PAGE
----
[lur-ning] /ˈlɜr nɪŋ/

knowledge acquired by systematic study in any field of scholarly application.
the act or process of acquiring knowledge or skill.
Psychology. the modification of behavior through practice, training, or experience.
[lurn] /lɜrn/
verb (used with object), learned
[lurnd] /lɜrnd/ (Show IPA) or learnt, learning.
to acquire knowledge of or skill in by study, instruction, or experience:
to learn French; to learn to ski.
to become informed of or acquainted with; ascertain:
to learn the truth.
to memorize:
He learned the poem so he could recite it at the dinner.
to gain (a habit, mannerism, etc.) by experience, exposure to example, or the like; acquire:
She learned patience from her father.
(of a device or machine, especially a computer) to perform an analogue of human learning with artificial intelligence.
Nonstandard. to instruct in; teach.
verb (used without object), learned
[lurnd] /lɜrnd/ (Show IPA) or learnt, learning.
to acquire knowledge or skill:
to learn rapidly.
to become informed (usually followed by of):
to learn of an accident.
knowledge gained by study; instruction or scholarship
the act of gaining knowledge
(psychol) any relatively permanent change in behaviour that occurs as a direct result of experience
verb learns, learning, learned (lɜːnd), learnt
(when transitive, may take a clause as object) to gain knowledge of (something) or acquire skill in (some art or practice)
(transitive) to commit to memory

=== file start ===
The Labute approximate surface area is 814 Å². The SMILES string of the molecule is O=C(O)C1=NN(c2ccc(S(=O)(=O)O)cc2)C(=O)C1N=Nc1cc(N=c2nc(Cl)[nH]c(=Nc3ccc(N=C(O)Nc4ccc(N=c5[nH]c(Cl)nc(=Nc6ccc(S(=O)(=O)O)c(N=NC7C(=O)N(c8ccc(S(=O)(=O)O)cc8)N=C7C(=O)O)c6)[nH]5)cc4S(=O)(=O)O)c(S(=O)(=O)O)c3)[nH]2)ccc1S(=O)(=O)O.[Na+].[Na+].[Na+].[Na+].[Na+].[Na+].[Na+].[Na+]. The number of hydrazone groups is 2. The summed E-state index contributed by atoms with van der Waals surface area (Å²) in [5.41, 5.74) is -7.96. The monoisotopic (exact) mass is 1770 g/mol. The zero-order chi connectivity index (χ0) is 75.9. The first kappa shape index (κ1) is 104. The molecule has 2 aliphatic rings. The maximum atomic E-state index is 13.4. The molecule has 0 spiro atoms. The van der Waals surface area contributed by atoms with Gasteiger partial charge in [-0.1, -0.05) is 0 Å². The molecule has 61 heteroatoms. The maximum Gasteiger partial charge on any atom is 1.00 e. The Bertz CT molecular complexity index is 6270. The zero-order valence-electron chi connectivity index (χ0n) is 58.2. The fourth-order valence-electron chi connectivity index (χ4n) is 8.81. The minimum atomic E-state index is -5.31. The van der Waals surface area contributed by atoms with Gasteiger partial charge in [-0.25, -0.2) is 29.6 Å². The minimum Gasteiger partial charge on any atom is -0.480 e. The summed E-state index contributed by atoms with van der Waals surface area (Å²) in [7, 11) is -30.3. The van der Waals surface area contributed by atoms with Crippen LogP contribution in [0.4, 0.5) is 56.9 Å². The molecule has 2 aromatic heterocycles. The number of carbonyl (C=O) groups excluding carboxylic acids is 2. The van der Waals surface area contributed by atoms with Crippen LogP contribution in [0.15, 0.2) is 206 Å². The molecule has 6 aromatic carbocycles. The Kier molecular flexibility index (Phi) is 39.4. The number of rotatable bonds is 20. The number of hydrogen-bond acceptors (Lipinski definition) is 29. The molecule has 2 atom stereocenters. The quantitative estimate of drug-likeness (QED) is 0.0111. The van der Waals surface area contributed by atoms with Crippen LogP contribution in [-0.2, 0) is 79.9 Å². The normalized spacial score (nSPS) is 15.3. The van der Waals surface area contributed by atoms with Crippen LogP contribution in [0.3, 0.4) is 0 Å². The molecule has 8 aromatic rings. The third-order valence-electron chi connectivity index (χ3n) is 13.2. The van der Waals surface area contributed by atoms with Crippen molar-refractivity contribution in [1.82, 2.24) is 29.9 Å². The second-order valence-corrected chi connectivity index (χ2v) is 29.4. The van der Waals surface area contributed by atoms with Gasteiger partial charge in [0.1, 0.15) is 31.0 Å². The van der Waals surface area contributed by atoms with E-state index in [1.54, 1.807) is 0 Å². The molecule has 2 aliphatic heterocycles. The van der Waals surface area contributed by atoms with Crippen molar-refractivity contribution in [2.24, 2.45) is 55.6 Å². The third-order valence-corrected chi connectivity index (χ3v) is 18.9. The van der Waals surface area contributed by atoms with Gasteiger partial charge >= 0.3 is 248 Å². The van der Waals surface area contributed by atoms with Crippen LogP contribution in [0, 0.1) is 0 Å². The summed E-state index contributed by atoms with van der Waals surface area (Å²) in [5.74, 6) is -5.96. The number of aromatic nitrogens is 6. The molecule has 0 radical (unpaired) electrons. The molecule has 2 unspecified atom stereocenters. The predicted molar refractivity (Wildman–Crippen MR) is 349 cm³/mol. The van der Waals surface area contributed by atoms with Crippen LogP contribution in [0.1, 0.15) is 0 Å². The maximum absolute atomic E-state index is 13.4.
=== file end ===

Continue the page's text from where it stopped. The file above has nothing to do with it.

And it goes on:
(transitive) to gain by experience, example, etc
(intransitive; often foll by of or about) to become informed; know
(not standard) to teach

Old English leornung “learning, study,” from leornian (see learn). Learning curve attested by 1907.

Old English leornian “to get knowledge, be cultivated, study, read, think about,” from Proto-Germanic *liznojan (cf. Old Frisian lernia, Middle Dutch leeren, Dutch leren, Old High German lernen, German lernen “to learn,” Gothic lais “I know”), with a base sense of “to follow or find the track,” from PIE *leis- “track.” Related to German Gleis “track,” and to Old English læst “sole of the foot” (see last (n.)).

The transitive sense (He learned me how to read), now vulgar, was acceptable from c.1200 until early 19c., from Old English læran “to teach” (cf. Dutch leren, German lehren “to teach,” literally “to make known;” see lore), and is preserved in past participle adjective learned “having knowledge gained by study.” Related: Learning.

learning learn·ing (lûr’nĭng)


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